“They’re just starting their wave — their strategy — of electrification,” said Swiecki, of the Center for Automotive Research. “So, it’s not that other communities are getting these investments, and Kentucky is somehow getting left behind. That’s not the case at all.”
Todd Dunn, president of UAW Local 862, the union that represents about 13,000 rank-and-file workers at Ford’s two Louisville plants, said union leaders spoke with Beshear in May about being “proactive” in maintaining jobs and landing new investments.
He said union workers are best equipped to staff plants making electric vehicles.
“Electrification brings changes to those manufacturing processes, and we have to be able to adjust,” Dunn said. “There is no reason we cannot adapt to that change.”
Dunn sees promise in Ford’s decision to electrify the F-150. The next step would be a battery-powered version of the F-Series trucks made in Louisville, which are larger than the F-150, use lots of gas and are often used in construction and other work-related settings.
“Is there a future for an electric Super Duty? I think the possibility is there,” Dunn said. “We have to gravitate toward the future and what it’s going to bring.”
A Ford spokeswoman declined to comment on its future manufacturing plans.
A GM spokeswoman said the future of the company’s Bowling Green assembly plant is “certainly strong” with the eighth generation of the sports car in the works. McCabe said there are rumors of electric Corvette, though GM did not directly comment on that.
GM spokeswoman Rachel Bagshaw added that GM’s plan to source renewable energy from the Bowling Green plant from a large solar farm in Logan County helps secure the plant’s place in the company’s “zero emissions” portfolio.
“Investments like this continue to support a bright future for Corvette and our plant,” she said in an email.
Toyota builds gas engines as well as cars at its Georgetown, Ky. factory, its largest plant in the world. It’s also the most electrified auto plant in Kentucky, building hybrid gas-electric versions of the RAV4, Avalon and Camry.
The company declined to discuss how the product mix at the plant might change.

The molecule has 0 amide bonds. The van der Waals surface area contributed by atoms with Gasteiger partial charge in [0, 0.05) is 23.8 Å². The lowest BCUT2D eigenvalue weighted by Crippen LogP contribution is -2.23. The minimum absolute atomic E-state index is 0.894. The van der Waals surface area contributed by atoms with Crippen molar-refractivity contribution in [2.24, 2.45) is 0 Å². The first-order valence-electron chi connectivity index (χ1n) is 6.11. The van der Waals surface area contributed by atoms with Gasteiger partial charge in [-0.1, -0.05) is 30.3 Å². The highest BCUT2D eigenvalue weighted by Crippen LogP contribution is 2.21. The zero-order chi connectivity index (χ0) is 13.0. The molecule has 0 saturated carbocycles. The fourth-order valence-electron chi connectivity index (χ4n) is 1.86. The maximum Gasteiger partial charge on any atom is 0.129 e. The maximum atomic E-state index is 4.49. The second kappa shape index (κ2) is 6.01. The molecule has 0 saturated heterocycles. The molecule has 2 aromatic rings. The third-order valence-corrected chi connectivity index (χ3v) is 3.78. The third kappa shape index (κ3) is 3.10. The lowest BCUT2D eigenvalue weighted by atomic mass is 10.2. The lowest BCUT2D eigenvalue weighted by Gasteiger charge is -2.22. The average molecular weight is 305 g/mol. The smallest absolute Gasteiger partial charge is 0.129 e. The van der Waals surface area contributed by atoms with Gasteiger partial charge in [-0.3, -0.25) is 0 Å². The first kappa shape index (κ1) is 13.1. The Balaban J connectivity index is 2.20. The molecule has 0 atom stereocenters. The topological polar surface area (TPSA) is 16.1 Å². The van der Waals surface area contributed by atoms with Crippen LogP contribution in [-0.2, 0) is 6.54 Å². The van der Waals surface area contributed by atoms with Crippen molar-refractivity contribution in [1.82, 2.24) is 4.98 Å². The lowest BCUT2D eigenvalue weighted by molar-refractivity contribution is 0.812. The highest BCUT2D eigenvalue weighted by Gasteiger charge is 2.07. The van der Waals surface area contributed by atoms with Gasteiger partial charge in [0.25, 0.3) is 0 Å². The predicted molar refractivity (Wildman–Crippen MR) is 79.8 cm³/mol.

“We see a future that has room for a wide variety of powertrains and fueling options,” Toyota’s Kim Ogle said in an email. “Different options address different needs and while unable to speak in specifics, we can assure you that Toyota is committed to building powertrains in Kentucky.”
Ford, too, builds hybrid-electric versions of the Escape SUV at Louisville Assembly Plant.
‘In the very early stages’
While battery-powered vehicles are a growing share of the auto industry, they remain a small slice of the pie.
“I think we’re in the very early stages, obviously, of (electric vehicles),” said Kevin Collins, owner of Bill Collins Ford, a Louisville dealership. “There is probably a lot more unanswered questions than there are answers at this point.”
Those questions include how long the cars can operate before having to recharge – especially on long trips – what it would cost the customer to install high-capacity charging at home and the full cost of ownership of the car over time.
Collins sells one fully electric vehicle at his dealership on Bardstown Road, the Mustang Mach-E, a small “performance SUV,” that starts at about $43,000.
“I’ve sold every one of them I had to sell,” Collins said.
Still, the market for electric cars is limited, he said.
“It’s a very small percentage of consumers right now that will really buy an (electric vehicle),” Collins said. “And each year, it gets a little more.” In the April-to-June period, cars with only electric power made up 2.6% of the 4.4 million new vehicles sold in the U.S., according to Cox Automotive.
When hybrid cars – which use battery packs to supplement gas engines – are added to the mix, the share of the auto market for cars with some electrification rises to 8.5%.
While still a negligible portion of the industry, analysts note that the electric sector is growing quickly. In 2020, electric cars were about 2% of the market, and the total electrified share (including hybrids) has roughly doubled in a year, according to Cox.
“Consumers are adopting them at a very, very quick rate. And it shows, really, no sign of slowing,” Swiecki said.
Still, pure battery-powered vehicles will need to grow at astronomical rates to match the ambitions automakers have set this year.